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Protein kinase C-α is upregulated by IMP1 in melanoma and is linked to poor survival

Mahapatra, Lilya,,b; Andruska, Nealb,,c; Mao, Chengjianc; Gruber, Stephen B.d; Johnson, Timothy M.e; Fullen, Douglass R.f; Raskin, Leong; Shapiro, David J.a,,b,,c

doi: 10.1097/CMR.0000000000000558
Short Communications: Basic Science
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The oncofetal mRNA-binding protein, IMP1 or insulin-like growth factor-2 mRNA-binding protein 1 (IGF2BP1), promotes the overexpression of several oncogenic proteins by binding to and stabilizing their mRNAs. IMP1 is frequently overexpressed in melanoma and is associated with a poor prognosis, but the full spectrum of IMP1 target transcripts remains unknown. Here, we report the identification of protein kinase C-α (PKCα), as a novel molecular target of IMP1. Overexpression of IMP1 resulted in increased levels of PKCα, while RNAi knockdown of IMP1 resulted in decreased PKCα mRNA stability, PKCα protein levels, and MAPK/ERK activation. In addition to IMP1 acting as a positive regulator of PKCα mRNA, we also report the identification of miR-340 as a negative regulator of PKCα mRNA. In melanoma cancer cells, inhibition of miR-340 led to increased PKCα protein levels. PKCα plays important roles in numerous signaling pathways including the MAPK/ERK signaling pathway. PKCα activates RAF1, which in turn activates MEK1, and activates downstream transcriptional targets of MAPK through activation of JNK signaling. Together, these pathways provide a way to activate MAPK signaling downstream of BRAF and MEK1 inhibitors, which are commonly used to treat melanoma. Analysis of 117 melanoma tumors samples showed that overexpression of PKCα is associated with poorer overall survival. In patients harboring BRAFV600E or NRAS mutations, PKCα overexpression is associated with an 11-fold increased risk of death. Thus, PKCα mRNA is a novel target of IMP1, which is commonly overexpressed in melanoma and is linked to poorer overall survival.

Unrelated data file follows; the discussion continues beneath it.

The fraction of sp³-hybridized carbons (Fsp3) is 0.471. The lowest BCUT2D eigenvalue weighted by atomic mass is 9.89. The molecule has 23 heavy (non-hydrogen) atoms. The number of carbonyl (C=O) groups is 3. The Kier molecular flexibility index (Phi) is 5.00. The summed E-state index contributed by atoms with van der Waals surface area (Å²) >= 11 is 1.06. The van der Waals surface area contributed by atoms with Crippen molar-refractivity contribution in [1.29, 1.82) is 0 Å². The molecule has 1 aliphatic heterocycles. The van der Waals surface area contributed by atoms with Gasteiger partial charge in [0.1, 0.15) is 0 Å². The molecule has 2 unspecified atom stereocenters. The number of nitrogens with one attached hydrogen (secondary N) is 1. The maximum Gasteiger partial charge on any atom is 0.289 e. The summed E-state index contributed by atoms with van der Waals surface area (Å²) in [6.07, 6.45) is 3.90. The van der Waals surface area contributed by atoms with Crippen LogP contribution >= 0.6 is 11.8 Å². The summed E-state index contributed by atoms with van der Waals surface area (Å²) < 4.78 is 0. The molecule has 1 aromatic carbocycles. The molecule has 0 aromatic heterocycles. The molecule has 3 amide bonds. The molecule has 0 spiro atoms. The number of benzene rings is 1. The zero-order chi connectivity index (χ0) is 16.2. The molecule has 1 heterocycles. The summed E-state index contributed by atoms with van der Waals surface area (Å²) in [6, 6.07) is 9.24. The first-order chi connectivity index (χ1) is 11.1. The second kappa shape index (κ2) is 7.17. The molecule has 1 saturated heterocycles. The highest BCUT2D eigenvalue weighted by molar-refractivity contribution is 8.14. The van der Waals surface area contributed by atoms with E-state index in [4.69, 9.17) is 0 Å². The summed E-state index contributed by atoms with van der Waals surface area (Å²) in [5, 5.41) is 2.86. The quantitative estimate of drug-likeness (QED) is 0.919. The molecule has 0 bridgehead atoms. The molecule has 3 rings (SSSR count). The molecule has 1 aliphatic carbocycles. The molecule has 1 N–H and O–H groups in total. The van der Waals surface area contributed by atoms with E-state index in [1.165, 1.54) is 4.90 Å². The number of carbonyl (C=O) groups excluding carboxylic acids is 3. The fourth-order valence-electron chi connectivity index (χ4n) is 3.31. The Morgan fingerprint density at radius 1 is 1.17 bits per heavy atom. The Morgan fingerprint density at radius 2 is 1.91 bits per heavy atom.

aDepartment of Molecular and Integrative Physiology

bUniversity of Illinois College of Medicine

cDepartment of Biochemistry, University of Illinois, Urbana, Illinois

dDepartment of Internal Medicine, Keck School of Medicine of the University of Southern California, Los Angeles, California

eDepartment of Dermatology

fDepartment of Pathology, University of Michigan Medical School and School of Public Health, Ann Arbor, Michigan

gDepartment of Medicine, Division of Epidemiology, Vanderbilt Epidemiology Center, Vanderbilt University, Nashville, Tennessee, USA

Received 30 April 2018 Accepted 31 October 2018

Correspondence to Lily Mahapatra, MD, PhD, University of Illinois, 419 Roger Adams Lab, 600 S. Mathews Avenue, Urbana, IL 61801, USA. Tel: + 1 217 333 1788; fax: + 1 217 244 5858; e-mail: mahapatra.lily@wustl.edu

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